Emergency vehicles in pile-up

SPEED BLAMED: A Metro Towing Audi, top left, allegedly rear-ended a Traumanet VW Scirocco response vehicle, bottom left, which then hit the back of a Gardmed Isuzu bakkie, causing it to roll Pictures: EUGENE COETZEE
SPEED BLAMED: A Metro Towing Audi, top left, allegedly rear-ended a Traumanet VW Scirocco response vehicle, bottom left, which then hit the back of a Gardmed Isuzu bakkie, causing it to roll

An astonishing three-vehicle smash involving private emergency responders allegedly racing recklessly in peak traffic to another accident scene yesterday has prompted a multi pronged probe.

The Gardmed and Traumanet medical response vehicles and a Metro Towing car were seen just after 8am hurtling down a straight section of Buffelsfontein Road in Mount Pleasant in convoy.

According to police, the vehicles were racing to an accident at the Sardinia Bay and Link Road intersection, where a bakkie and car had collided.

The responder crash – in which three people were injured – has prompted an investigation by the provincial Department of Health and police, while the traffic department, according to the municipality, is making such emergency vehicle issues an area of focus.

Last month, concerns about reckless private ambulances and tow trucks were raised in an emergency services committee meeting.

Just last week, three pedestrians were killed when a Gardmed ambulance allegedly overtook a vehicle while travelling between Port Alfred and Grahamstown.

In yesterday’s accident, a Metro Towing Audi allegedly rear-ended a Traumanet VW Scirocco response vehicle which then hit the back of a Gardmed Isuzu bakkie, causing it to roll.

“The Metro Towing Audi tried to overtake both the Traumanet car and the Gardmed bakkie,” a motorist, who did not want to be named, claimed.

“But due to oncoming traffic, the towing car had to veer back into the stream of traffic. “As the car veered back into the lane, it hit the back of the Traumanet car, which then rear-ended the Gardmed bakkie.”

“The bakkie rolled across the oncoming lane and into the perimeter wall of a townhouse complex.”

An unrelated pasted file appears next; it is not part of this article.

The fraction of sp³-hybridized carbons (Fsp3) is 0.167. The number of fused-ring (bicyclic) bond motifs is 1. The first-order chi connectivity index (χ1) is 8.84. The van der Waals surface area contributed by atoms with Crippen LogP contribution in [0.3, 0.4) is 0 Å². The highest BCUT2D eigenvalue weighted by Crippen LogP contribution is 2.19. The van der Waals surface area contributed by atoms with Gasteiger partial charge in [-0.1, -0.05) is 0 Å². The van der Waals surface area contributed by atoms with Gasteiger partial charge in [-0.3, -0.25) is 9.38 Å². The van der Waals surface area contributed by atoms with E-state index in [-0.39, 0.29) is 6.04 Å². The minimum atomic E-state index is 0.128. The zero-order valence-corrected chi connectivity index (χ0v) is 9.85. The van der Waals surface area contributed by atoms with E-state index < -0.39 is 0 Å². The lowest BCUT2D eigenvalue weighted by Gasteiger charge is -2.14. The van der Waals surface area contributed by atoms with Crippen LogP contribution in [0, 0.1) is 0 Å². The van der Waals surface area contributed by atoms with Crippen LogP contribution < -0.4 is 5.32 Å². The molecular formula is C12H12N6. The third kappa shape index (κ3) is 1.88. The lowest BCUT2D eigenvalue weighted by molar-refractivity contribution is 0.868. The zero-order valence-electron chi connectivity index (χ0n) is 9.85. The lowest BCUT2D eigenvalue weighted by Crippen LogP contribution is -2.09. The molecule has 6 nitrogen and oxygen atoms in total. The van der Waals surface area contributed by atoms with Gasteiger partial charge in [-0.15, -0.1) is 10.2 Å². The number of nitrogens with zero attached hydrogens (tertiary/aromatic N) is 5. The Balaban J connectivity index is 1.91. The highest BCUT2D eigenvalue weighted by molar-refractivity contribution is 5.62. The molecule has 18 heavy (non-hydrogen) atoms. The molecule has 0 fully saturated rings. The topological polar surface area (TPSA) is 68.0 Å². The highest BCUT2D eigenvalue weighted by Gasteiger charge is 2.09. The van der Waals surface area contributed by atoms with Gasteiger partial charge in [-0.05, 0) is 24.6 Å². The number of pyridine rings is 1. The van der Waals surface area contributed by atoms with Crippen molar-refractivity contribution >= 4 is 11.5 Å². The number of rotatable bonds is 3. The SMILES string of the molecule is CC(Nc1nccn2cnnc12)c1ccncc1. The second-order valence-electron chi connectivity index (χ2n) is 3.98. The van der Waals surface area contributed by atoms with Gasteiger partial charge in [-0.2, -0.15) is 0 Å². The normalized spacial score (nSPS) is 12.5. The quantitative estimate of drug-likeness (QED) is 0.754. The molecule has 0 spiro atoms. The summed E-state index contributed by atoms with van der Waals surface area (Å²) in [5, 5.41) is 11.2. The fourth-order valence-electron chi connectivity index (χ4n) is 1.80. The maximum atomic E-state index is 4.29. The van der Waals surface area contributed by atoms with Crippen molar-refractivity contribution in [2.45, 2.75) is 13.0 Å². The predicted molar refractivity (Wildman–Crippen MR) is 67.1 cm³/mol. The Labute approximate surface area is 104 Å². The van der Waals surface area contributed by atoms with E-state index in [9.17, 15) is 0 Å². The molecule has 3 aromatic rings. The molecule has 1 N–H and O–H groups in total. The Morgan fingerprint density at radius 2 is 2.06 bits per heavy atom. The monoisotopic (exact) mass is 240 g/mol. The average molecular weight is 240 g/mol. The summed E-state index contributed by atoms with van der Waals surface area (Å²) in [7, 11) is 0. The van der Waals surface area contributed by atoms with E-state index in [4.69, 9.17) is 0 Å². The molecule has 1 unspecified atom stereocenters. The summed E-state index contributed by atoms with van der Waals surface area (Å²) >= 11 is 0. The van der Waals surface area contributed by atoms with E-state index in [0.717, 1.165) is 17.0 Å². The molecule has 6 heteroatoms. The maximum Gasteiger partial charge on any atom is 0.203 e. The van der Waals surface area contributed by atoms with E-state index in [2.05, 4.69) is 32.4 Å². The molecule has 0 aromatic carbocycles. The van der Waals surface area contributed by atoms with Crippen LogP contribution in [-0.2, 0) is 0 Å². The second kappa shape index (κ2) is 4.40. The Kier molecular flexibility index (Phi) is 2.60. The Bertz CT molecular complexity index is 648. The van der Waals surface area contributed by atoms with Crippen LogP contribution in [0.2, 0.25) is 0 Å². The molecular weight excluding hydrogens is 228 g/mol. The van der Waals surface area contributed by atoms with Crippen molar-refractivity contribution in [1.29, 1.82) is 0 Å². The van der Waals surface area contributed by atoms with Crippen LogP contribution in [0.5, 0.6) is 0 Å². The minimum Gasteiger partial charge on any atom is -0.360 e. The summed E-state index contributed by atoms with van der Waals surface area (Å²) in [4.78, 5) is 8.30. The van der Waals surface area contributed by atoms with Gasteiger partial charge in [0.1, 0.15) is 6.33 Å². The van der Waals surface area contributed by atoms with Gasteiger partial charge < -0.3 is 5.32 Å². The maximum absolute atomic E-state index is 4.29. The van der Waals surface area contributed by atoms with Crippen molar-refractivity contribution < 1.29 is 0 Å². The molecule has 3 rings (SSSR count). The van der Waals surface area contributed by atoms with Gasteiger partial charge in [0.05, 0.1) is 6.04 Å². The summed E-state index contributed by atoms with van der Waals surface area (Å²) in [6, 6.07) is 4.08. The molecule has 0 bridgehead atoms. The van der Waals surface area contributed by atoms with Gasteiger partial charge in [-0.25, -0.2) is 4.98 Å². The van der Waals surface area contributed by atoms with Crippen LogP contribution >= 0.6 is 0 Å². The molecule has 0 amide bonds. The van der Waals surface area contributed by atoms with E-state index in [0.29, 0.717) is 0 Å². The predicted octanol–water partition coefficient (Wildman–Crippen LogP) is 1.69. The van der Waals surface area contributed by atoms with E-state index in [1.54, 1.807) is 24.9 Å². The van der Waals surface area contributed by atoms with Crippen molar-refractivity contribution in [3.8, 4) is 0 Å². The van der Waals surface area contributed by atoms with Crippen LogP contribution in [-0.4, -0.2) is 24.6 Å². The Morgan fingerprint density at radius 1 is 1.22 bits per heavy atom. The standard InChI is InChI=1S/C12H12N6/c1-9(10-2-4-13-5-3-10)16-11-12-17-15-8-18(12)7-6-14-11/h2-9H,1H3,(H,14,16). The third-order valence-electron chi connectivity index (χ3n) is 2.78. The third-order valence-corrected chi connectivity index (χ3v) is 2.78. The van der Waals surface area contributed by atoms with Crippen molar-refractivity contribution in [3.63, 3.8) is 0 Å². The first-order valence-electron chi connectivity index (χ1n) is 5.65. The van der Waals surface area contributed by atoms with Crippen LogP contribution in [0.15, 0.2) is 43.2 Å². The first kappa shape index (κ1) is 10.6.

Another motorist, who saw the re – sponse vehicles pass before they crashed, said they had been travelling at such speed that pedestrians on the pavement had to lean back.

Police spokeswoman Captain Sandra Janse van Rensburg confirmed the accident.

“An investigation is under way and a criminal case of reckless and negligent driving has been opened,” she said.

Shortly after the accident, furious motorists drove past the scene, expressing their anger. Eugene Muller, who was taken to St George’s Hospital, was driving the Gardmed bakkie, while Wesley Bester, who injured his wrist, was in the Traumanet vehicle.

Municipal spokesman Mthubanzi Mniki said law enforcement was not aimed at a specific industry.

“When caugh transgressing, the emergency vehicles are being dealt with the same way as any other transgressors,” he said.

“From time to time we check compliance and whether the ‘emergencies’ they are rushing to are real. “With the increased visibility of traffic law enforcement that has started in the city for a month and a half now, this will be one of the areas of focus.”

Metro EMS operations manager Ashwell Botha said he was sending a report on the incident to the provincial health department.

Provincial health spokesman Siyanda Manana said the department’s provincial EMS branch would investigate the accident.

“We will investigate what regulations, if any, have been violated and based on that action will be taken,” Manana said.

Last month, Bay emergency services coordinating committee chairman Thomas Cameron said concerns had been raised about tow trucks and private ambulances driving recklessly.

“I have highlighted this issue with the traffic department and requested their officials to be extra vigilant to lawlessness on the road [by tow trucks and ambulances],” he said.

The private ambulance industry is unregulated at present, meaning there is no industry standard.

Any person or organisation can operate a service. The latest gazetted emergency services regulations signed by Health Minister Aaron Motsoaledi in May state that at least one person in a response unit vehicle must hold a minimum of an ambulance emergency assistant qualification.

These regulations have not yet been implemented.

Meanwhile, the three people injured in the accident at the Sardinia Bay intersection were taken to St George’s Hospital for treatment.

They were not seriously injured.

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